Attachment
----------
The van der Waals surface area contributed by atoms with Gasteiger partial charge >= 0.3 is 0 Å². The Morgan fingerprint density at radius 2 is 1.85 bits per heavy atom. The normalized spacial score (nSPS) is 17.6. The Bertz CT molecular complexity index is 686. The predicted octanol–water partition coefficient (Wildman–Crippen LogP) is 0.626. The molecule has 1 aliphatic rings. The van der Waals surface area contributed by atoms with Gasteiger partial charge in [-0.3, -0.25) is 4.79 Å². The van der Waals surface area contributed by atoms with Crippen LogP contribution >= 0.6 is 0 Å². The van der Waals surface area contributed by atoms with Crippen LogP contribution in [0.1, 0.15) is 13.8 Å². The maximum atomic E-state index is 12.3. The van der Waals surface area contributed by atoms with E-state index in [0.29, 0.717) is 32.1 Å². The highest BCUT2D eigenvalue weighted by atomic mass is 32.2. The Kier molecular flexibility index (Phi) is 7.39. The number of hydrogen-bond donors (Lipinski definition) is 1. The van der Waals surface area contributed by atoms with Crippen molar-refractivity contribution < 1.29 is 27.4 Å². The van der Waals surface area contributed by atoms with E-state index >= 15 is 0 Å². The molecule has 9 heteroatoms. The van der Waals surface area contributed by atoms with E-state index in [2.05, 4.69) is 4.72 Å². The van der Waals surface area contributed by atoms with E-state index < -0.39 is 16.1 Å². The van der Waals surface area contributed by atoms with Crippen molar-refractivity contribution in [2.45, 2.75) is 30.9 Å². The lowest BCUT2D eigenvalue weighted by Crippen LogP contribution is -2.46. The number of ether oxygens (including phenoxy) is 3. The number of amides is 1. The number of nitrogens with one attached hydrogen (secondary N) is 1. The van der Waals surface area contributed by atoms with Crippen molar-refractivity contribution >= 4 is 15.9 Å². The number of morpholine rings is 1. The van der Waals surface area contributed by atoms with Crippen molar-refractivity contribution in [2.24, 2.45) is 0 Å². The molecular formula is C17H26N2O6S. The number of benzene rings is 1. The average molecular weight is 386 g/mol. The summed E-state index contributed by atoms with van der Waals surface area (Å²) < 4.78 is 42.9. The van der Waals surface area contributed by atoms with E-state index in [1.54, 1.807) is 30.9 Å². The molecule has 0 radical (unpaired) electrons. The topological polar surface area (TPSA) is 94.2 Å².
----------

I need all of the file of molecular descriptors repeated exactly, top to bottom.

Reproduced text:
The van der Waals surface area contributed by atoms with Gasteiger partial charge >= 0.3 is 0 Å². The Morgan fingerprint density at radius 2 is 1.85 bits per heavy atom. The normalized spacial score (nSPS) is 17.6. The Bertz CT molecular complexity index is 686. The predicted octanol–water partition coefficient (Wildman–Crippen LogP) is 0.626. The molecule has 1 aliphatic rings. The van der Waals surface area contributed by atoms with Gasteiger partial charge in [-0.3, -0.25) is 4.79 Å². The van der Waals surface area contributed by atoms with Crippen LogP contribution >= 0.6 is 0 Å². The van der Waals surface area contributed by atoms with Crippen LogP contribution in [0.1, 0.15) is 13.8 Å². The maximum atomic E-state index is 12.3. The van der Waals surface area contributed by atoms with E-state index in [0.29, 0.717) is 32.1 Å². The highest BCUT2D eigenvalue weighted by atomic mass is 32.2. The Kier molecular flexibility index (Phi) is 7.39. The number of hydrogen-bond donors (Lipinski definition) is 1. The van der Waals surface area contributed by atoms with Crippen molar-refractivity contribution < 1.29 is 27.4 Å². The van der Waals surface area contributed by atoms with E-state index >= 15 is 0 Å². The molecule has 9 heteroatoms. The van der Waals surface area contributed by atoms with E-state index in [2.05, 4.69) is 4.72 Å². The van der Waals surface area contributed by atoms with E-state index < -0.39 is 16.1 Å². The van der Waals surface area contributed by atoms with Crippen molar-refractivity contribution in [2.45, 2.75) is 30.9 Å². The lowest BCUT2D eigenvalue weighted by Crippen LogP contribution is -2.46. The number of ether oxygens (including phenoxy) is 3. The number of amides is 1. The number of nitrogens with one attached hydrogen (secondary N) is 1. The van der Waals surface area contributed by atoms with Crippen molar-refractivity contribution >= 4 is 15.9 Å². The number of morpholine rings is 1. The van der Waals surface area contributed by atoms with Crippen molar-refractivity contribution in [2.24, 2.45) is 0 Å². The molecular formula is C17H26N2O6S. The number of benzene rings is 1. The average molecular weight is 386 g/mol. The summed E-state index contributed by atoms with van der Waals surface area (Å²) < 4.78 is 42.9. The van der Waals surface area contributed by atoms with E-state index in [1.54, 1.807) is 30.9 Å². The molecule has 0 radical (unpaired) electrons. The topological polar surface area (TPSA) is 94.2 Å².